It’s not something most of us think about, but the problem of dogs with eating disorders is in fact very real and very complex. There are a number of eating disorders in dogs, from overeating to under-eating and just about everything in between, but the hard part is figuring out where the eating disorder came from in the first place.

There may be behavioral issues at play or there may be a serious underlying medical issue. Sometimes an eating disorder can sprout up as a result of a change in dietary habits or eating schedule, while other times things like food allergies can alter the way a dog approaches his or her food.

Sometimes something as seemingly trivial as the weather or temperature can produce a problem.

So what are some of the commonly reported eating disorders in dogs? I’m glad you asked.


Overeating can become a habit in dogs with eating disorders. This can come about for a number of reasons, including general boredom and mild stress. Dogs tend to overeat for many of the same reasons we humans do, believe it or not, and a steady and nutritional diet that is portion-controlled can often be the first step out of this valley.


At the opposite end of the spectrum is under-eating. This is marked by a loss of appetite, which can come about for a host of reasons.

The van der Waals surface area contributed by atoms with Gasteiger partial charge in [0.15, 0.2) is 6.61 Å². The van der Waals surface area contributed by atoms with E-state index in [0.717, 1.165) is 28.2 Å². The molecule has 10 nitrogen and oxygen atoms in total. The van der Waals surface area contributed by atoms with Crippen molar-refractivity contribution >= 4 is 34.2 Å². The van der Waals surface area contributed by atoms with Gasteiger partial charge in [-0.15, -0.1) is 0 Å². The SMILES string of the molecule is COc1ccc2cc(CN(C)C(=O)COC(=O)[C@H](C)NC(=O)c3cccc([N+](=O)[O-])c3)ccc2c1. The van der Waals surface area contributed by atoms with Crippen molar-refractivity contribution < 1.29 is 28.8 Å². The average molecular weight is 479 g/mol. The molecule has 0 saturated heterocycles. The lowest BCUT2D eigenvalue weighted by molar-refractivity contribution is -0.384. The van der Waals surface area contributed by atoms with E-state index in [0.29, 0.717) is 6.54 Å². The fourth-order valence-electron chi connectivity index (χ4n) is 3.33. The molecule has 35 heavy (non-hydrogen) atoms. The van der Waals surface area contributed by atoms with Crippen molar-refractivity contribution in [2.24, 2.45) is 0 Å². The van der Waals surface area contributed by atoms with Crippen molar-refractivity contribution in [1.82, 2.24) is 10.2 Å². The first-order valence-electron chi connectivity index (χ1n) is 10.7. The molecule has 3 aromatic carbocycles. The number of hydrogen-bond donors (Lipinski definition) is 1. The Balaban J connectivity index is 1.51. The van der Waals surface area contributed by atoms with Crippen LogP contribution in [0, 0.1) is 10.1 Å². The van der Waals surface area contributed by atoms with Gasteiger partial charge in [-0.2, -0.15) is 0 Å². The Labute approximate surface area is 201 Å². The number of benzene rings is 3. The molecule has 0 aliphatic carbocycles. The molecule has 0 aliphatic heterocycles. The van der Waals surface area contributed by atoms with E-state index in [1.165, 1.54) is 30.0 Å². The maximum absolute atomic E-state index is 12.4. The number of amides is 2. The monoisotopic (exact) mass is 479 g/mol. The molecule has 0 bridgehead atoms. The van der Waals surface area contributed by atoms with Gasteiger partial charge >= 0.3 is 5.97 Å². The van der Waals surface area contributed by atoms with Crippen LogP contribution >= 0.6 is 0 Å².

Some dogs will go through forms of separation anxiety and refuse to eat, while others will react differently when traveling or going outside the home. Some dogs have been known to under-eat when in a new home or when undergoing stressful events. Dogs who are sick will also show an unwillingness to eat.

Feces Eating

This isn’t overly uncommon, but dogs do eat feces – either their own or that of other animals. When dogs eat feces it’s often related to diet whether the dog isn’t getting enough of what it needs (usually the right protein) or it can even be due to an underlying health issues such as hypothyroidism.  It wasn’t until Jenna’s vet finally figured out that she was hypothyroid and we got her on the right meds and diet and supplements that I was able to curb her eating feces and her pica habits as well.